“Here’s to the Mess We Make”

Last night I watched La La Land.

For the second time.

And as I watched it for this second time, I was thinking to myself, I could easily watch this again. And this from someone who rarely watches movies (at all) leave alone twice!

I know what you’re thinking–sheesh! this girl has no taste, what a cornball! Maybe so. Maybe I do have terrible taste. My favorite movie is, after all, Love Actually. But since I am not in the habit of defending my tastes (or apologizing for them), I find myself at the page, this page, trying to figure out what it is about this movie that captivated me so.

I should probably say at the outset that I am not a Ryan Gosling fan (he seems a bit weak-chinned for my liking), nor am I a fan of Los Angeles or movie musicals or sappy love stories–boy meets girl, boy runs away, girl runs away, boy comes back, they live happily ever after. None of that. In fact, I am not a fan of film in general. Not enough presence. So by most standard metrics, I should not have liked this film. Not as much as I did.

Yet here I am. Dedicating a whole post to it.

I like that it was original. Not brave original like The Artist or bad original like The Hangover and not even original for original’s sake like The Shape of Water. But original in its genesis.

The way I see it, this movie was born out of one scene, the audition scene and song, where the protagonist is called in and asked to tell a story. Any story. And she does.

And out of that story the movie was born. Organically. All the pieces swirling about in one giant spiral of magic-dust, until some things came together and others flew off into space. Gravity settling the mass into a (primordially) coherent story. And so we have this movie.

Of course, I’m probably wrong. But who cares. That’s how it seemed to me. And I loved it.

It gave me hope for my writing. Hope that this mass of sketches that I am gathering, these disparate fragments, arms of a spiral, magic-dust, will one day come together and call itself, Book.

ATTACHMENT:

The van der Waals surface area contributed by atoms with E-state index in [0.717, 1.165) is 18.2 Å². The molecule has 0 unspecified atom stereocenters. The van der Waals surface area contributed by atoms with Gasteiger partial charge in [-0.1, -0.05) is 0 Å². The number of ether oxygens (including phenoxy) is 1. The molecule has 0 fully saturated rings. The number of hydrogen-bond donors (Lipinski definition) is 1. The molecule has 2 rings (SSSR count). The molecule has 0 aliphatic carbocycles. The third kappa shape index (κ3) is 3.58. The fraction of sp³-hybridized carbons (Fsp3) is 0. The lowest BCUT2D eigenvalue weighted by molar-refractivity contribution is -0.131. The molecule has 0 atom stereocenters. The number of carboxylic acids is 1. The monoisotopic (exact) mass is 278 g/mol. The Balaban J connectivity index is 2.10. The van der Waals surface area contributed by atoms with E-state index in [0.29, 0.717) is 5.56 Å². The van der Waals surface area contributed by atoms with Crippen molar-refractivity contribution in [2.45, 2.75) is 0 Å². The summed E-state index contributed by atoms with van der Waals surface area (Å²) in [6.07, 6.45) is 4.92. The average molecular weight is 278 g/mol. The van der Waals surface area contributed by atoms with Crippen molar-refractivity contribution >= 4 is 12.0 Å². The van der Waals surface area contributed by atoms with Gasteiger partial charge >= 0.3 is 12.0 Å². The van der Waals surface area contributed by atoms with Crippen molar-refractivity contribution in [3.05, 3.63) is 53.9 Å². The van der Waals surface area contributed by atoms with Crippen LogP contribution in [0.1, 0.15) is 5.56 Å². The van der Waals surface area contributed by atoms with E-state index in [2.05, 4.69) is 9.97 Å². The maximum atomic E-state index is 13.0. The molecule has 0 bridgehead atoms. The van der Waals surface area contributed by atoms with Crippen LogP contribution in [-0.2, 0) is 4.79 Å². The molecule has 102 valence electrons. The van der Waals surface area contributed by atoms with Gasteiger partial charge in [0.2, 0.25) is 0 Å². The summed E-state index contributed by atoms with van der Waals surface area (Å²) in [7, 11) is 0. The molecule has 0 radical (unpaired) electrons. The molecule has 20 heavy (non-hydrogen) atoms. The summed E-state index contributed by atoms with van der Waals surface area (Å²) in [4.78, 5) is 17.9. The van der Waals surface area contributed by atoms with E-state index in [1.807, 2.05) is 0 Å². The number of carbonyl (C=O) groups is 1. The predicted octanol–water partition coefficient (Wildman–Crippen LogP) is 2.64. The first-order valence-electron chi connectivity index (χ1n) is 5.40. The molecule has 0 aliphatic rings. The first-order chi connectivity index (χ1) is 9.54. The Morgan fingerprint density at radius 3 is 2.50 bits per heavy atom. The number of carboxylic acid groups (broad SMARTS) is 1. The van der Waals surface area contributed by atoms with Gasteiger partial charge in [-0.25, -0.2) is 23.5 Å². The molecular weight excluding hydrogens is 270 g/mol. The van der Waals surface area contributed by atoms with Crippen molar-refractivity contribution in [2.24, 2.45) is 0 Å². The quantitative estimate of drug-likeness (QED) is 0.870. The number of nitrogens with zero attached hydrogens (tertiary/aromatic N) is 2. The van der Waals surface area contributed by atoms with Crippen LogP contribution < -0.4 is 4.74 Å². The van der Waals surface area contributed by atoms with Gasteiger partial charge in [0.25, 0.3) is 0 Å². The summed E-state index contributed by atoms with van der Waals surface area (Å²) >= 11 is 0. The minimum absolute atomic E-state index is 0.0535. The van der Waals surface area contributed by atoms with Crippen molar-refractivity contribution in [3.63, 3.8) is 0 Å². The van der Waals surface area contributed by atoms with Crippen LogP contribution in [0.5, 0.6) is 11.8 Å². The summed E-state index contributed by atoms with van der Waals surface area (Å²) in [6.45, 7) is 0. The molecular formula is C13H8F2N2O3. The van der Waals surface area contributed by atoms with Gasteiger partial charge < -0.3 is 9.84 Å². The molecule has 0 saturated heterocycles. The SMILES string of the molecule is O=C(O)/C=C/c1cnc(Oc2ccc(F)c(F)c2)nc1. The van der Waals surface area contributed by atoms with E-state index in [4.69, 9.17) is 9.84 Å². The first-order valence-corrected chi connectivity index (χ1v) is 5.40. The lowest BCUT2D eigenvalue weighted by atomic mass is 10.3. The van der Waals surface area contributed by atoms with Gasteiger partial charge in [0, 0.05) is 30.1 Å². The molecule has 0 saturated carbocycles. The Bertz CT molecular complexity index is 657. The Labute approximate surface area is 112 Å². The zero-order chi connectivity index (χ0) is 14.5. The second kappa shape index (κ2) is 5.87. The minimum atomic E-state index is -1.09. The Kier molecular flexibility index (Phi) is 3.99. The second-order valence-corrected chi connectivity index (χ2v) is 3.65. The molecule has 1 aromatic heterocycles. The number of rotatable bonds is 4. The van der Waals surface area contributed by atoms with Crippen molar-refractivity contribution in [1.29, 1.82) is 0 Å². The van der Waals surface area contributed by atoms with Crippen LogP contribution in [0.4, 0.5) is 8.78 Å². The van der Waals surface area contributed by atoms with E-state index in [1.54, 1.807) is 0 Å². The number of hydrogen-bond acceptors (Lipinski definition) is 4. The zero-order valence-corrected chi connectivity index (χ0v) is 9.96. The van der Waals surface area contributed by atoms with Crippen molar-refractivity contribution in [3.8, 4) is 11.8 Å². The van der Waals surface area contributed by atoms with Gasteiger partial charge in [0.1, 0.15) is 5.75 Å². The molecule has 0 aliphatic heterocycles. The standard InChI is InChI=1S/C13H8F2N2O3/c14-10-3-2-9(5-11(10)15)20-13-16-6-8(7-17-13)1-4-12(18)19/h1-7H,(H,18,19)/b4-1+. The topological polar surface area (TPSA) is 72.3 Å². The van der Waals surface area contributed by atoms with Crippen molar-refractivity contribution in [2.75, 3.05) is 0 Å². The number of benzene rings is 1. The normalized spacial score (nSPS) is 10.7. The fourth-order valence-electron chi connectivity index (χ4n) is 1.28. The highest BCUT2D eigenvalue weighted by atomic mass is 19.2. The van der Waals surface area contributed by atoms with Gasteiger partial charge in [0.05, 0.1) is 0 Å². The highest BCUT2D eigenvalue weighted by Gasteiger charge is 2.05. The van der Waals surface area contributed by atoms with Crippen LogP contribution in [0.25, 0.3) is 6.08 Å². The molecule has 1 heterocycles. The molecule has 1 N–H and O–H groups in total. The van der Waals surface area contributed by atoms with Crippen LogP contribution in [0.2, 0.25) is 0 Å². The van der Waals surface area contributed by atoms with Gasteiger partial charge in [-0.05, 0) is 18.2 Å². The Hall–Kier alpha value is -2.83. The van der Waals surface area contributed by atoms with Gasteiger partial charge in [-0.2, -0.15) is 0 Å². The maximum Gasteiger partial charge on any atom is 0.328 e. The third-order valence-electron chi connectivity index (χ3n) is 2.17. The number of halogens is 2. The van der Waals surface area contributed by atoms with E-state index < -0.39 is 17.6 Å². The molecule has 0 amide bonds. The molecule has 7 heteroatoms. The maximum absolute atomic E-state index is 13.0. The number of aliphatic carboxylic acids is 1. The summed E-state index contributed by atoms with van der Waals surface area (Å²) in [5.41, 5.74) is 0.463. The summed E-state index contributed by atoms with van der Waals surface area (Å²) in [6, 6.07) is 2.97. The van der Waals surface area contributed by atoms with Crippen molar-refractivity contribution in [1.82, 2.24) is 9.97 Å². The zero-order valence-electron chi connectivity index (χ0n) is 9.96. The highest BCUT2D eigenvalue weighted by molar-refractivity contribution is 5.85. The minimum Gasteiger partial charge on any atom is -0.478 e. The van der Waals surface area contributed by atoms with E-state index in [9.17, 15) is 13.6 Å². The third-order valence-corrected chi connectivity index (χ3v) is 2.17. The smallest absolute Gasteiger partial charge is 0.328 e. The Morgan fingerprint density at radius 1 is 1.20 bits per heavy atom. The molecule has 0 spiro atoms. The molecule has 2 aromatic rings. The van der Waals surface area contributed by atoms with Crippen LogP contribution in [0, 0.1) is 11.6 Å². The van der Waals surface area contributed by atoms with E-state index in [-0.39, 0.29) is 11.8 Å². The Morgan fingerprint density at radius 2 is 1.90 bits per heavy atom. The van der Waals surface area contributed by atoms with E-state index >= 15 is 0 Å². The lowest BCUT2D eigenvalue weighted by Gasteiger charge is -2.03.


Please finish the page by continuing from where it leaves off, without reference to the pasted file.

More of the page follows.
I’ve always thought books are born like babies–egg, embryo, fetus, child–in ever-expanding proportion from idea to publication. Linear. Cumulative. Coherent.

But are they?

What if they are born like universes? Random. Chaotic. Accident.

Beauty.

Whole.

Unfinished.

Maybe God was just sketching. Doodling. Then casting pages aside. Done. Done. Done.

Maybe the pictures themselves–through some mysterious intelligence–chose each other. Held hands. And journeyed together.

Impetus.

Art.

Book.

Maybe.

And maybe I live in La La Land.

“Here’s to the ones who dream
Foolish as they may seem
Here’s to the hearts that ache
Here’s to the mess we make”

 

 

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Categories: On Writing

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8 replies

  1. Very nice. Organic chaos, I like it. Shake up those pictures holding hands and grab onto their offspring.
    Watch (and have faith) that the group will reorganize around a ‘strange’ (unknown) attraction. Fortunately, one can never predict the betterment of the reorganization.
    Well done Tina, I feel you.

  2. Maybe books are born like universes. Love that!

  3. I love the idea of books being born like universes! A very hopeful concept. And I also love Lala Land and Love actually, so I think you have exquisite taste.

  4. Gosh, I think I may be one of the few who hasn’t seen the movie. If watching and mulling about it’s meaning results in a great post, perhaps I shall watch the movie. I love the image of books born like universes!

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